So now what happens to Delaware M&A cases? Chancellor offers answers!

January 25, 2016

(Reuters) – It has only been a few months since Delaware Chancery Court launched its disruption of M&A shareholder litigation but the data already show the class action bar has responded. As Securities and Exchange economist Matthew Cain and Berkeley law professor Steven Davidoff Solomon demonstrated in their latest analysis of shareholder class actions filed in the wake of big merger announcements, new suits fell off a cliff in the last quarter of 2015, after Delaware judges informed plaintiffs and defendants that they’d no longer routinely approve disclosure-only settlements.

We can all agree there’s no social utility in paying plaintiffs’ lawyers hundreds of thousands of dollars to accomplish nothing of value to shareholders while simultaneously requiring those shareholders to waive future rights to sue. But some M&A suits have actually uncovered material problems, in particular, conflicted financial advisers. And as Vice-Chancellor Travis Laster has said, it is not always obvious which transactions may have cheated shareholders.

So the unintended consequence of Chancery Court’s crackdown on settlements that don’t benefit shareholders could be an increased likelihood of flawed deals, assuming that the near-certainty of shareholder litigation in recent years had at least some deterrent effect. As we’ve already seen, without the incentive of fees to reward investigations that don’t turn up wrongdoing, plaintiffs’ lawyers won’t investigate.

Vice-Chancellor Laster said at one of the hearings that signaled Chancery’s new skepticism toward disclosure-only settlements that the prospect of a big payoff when shareholder lawyers discover real flaws in the deal process ought to be incentive enough. In a contingency fee system, he said, those are the breaks: When you have a good case, you win big; when you have no case, you go home empty-handed.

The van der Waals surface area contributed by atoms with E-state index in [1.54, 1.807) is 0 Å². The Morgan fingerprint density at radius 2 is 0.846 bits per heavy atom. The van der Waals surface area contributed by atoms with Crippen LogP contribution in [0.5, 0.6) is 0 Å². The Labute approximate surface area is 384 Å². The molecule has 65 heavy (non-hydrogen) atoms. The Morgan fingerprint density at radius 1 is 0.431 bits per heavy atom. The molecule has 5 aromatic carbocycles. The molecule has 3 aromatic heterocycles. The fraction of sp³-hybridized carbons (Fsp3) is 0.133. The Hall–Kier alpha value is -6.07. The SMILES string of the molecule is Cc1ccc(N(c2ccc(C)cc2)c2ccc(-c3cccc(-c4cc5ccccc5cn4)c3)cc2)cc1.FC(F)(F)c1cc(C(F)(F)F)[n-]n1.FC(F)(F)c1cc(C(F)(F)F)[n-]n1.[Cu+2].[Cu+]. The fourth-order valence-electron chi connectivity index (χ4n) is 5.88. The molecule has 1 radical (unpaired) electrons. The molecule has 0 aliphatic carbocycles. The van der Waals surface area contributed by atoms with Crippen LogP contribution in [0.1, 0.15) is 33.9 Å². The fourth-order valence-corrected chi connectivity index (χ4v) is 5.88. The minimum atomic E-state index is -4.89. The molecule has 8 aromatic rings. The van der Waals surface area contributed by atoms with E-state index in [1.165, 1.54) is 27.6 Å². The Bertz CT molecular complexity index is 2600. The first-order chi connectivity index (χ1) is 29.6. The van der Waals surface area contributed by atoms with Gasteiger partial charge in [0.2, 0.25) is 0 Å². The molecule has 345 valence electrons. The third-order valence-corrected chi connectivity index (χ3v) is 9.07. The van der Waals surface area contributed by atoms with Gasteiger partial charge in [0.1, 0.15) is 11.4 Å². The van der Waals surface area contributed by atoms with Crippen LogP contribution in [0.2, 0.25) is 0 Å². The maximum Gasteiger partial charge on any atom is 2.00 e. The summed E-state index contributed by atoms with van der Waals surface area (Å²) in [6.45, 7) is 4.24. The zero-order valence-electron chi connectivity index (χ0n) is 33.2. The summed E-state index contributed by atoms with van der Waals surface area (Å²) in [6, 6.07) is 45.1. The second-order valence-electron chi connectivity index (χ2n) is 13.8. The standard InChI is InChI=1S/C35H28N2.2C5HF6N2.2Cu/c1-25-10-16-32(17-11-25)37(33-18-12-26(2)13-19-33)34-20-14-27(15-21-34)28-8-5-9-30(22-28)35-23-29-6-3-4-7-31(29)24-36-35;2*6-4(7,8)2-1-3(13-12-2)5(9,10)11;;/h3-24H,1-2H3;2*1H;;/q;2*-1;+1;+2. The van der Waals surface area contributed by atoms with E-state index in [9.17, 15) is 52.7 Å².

There may, however, be some gray in that black-and-white schematic of the new era of M&A litigation in Delaware. In a landmark opinion Friday, Chancellor Andre Bouchard confirmed that if plaintiffs’ lawyers and defendants continue to attempt to submit disclosure-only settlements to Chancery judges, “they can expect that the court will be increasingly vigilant in scrutinizing the ‘give’ and the ‘get’ of such settlements to ensure that they are genuinely fair and reasonable to the absent class members.” But he also discussed a way that plaintiffs’ lawyers may still be able to obtain fees for cases that fail to identify litigable deal problems.

The chancellor, as my colleague Tom Hals reported, rejected a proposed disclosure-only settlement of shareholder claims stemming from the real estate site Zillow’s February 2015 acquisition of a smaller rival, Trulia. Lawyers had tried to salvage the settlement by restricting the litigation releases Zillow would get from shareholders after Bouchard questioned those releases at a fairness hearing, but the chancellor wasn’t satisfied. Nor will his colleagues be satisfied with similar settlements in the future, Bouchard said.

Fordham professor Sean Griffith, who has been in the vanguard of disclosure-only settlement detractors and submitted an amicus brief urging the chancellor to reject the Zillow agreement, said it’s significant that Bouchard laid out Chancery’s new expectations in an opinion refusing to approve a proposed settlement. (As you may recall, Vice-Chancellor Sam Glasscock warned the Delaware bar in his Sept. 17 opinion in In re Riverbed Technology that the court would frown on disclosure-only deals going forward, but his discussion was dicta because he approved the Riverbed settlement, albeit reluctantly.) I learned from Bouchard’s opinion that plaintiffs’ lawyers have been receiving fee awards from disclosure-only settlements since at least 1996, so the Zillow decision marks the end of a 20-year trend.